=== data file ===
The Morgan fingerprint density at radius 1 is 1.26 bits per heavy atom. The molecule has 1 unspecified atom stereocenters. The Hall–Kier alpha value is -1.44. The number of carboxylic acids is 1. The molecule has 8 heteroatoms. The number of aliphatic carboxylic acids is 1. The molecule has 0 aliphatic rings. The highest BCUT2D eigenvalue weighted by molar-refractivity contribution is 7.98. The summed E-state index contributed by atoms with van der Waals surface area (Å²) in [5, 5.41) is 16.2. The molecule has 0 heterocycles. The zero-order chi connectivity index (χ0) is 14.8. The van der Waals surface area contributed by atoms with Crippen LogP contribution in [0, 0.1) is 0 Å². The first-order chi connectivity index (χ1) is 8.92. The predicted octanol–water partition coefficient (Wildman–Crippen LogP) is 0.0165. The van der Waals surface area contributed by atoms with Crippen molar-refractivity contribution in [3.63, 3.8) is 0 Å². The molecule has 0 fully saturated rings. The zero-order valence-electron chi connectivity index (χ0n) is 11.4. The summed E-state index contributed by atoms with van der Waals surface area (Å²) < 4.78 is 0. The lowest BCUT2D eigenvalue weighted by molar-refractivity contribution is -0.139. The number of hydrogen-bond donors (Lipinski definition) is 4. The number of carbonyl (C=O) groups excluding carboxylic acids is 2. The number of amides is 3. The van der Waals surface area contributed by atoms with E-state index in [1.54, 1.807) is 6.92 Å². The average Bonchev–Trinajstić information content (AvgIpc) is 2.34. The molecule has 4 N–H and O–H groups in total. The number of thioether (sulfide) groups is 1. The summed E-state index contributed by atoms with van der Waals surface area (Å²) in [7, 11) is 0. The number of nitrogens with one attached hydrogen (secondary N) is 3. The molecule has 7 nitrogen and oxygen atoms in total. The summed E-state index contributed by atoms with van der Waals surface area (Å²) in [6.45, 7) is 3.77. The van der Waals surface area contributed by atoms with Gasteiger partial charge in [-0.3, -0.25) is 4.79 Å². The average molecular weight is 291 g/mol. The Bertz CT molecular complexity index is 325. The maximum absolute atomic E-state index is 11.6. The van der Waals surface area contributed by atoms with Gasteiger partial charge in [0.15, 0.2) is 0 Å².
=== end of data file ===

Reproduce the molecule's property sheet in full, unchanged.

The Morgan fingerprint density at radius 1 is 1.26 bits per heavy atom. The molecule has 1 unspecified atom stereocenters. The Hall–Kier alpha value is -1.44. The number of carboxylic acids is 1. The molecule has 8 heteroatoms. The number of aliphatic carboxylic acids is 1. The molecule has 0 aliphatic rings. The highest BCUT2D eigenvalue weighted by molar-refractivity contribution is 7.98. The summed E-state index contributed by atoms with van der Waals surface area (Å²) in [5, 5.41) is 16.2. The molecule has 0 heterocycles. The zero-order chi connectivity index (χ0) is 14.8. The van der Waals surface area contributed by atoms with Crippen LogP contribution in [0, 0.1) is 0 Å². The first-order chi connectivity index (χ1) is 8.92. The predicted octanol–water partition coefficient (Wildman–Crippen LogP) is 0.0165. The van der Waals surface area contributed by atoms with Crippen molar-refractivity contribution in [3.63, 3.8) is 0 Å². The molecule has 0 fully saturated rings. The zero-order valence-electron chi connectivity index (χ0n) is 11.4. The summed E-state index contributed by atoms with van der Waals surface area (Å²) < 4.78 is 0. The lowest BCUT2D eigenvalue weighted by molar-refractivity contribution is -0.139. The number of hydrogen-bond donors (Lipinski definition) is 4. The number of carbonyl (C=O) groups excluding carboxylic acids is 2. The number of amides is 3. The van der Waals surface area contributed by atoms with E-state index in [1.54, 1.807) is 6.92 Å². The average Bonchev–Trinajstić information content (AvgIpc) is 2.34. The molecule has 4 N–H and O–H groups in total. The number of thioether (sulfide) groups is 1. The summed E-state index contributed by atoms with van der Waals surface area (Å²) in [7, 11) is 0. The number of nitrogens with one attached hydrogen (secondary N) is 3. The molecule has 7 nitrogen and oxygen atoms in total. The summed E-state index contributed by atoms with van der Waals surface area (Å²) in [6.45, 7) is 3.77. The van der Waals surface area contributed by atoms with Gasteiger partial charge in [-0.3, -0.25) is 4.79 Å². The average molecular weight is 291 g/mol. The Bertz CT molecular complexity index is 325. The maximum absolute atomic E-state index is 11.6. The van der Waals surface area contributed by atoms with Gasteiger partial charge in [0.15, 0.2) is 0 Å².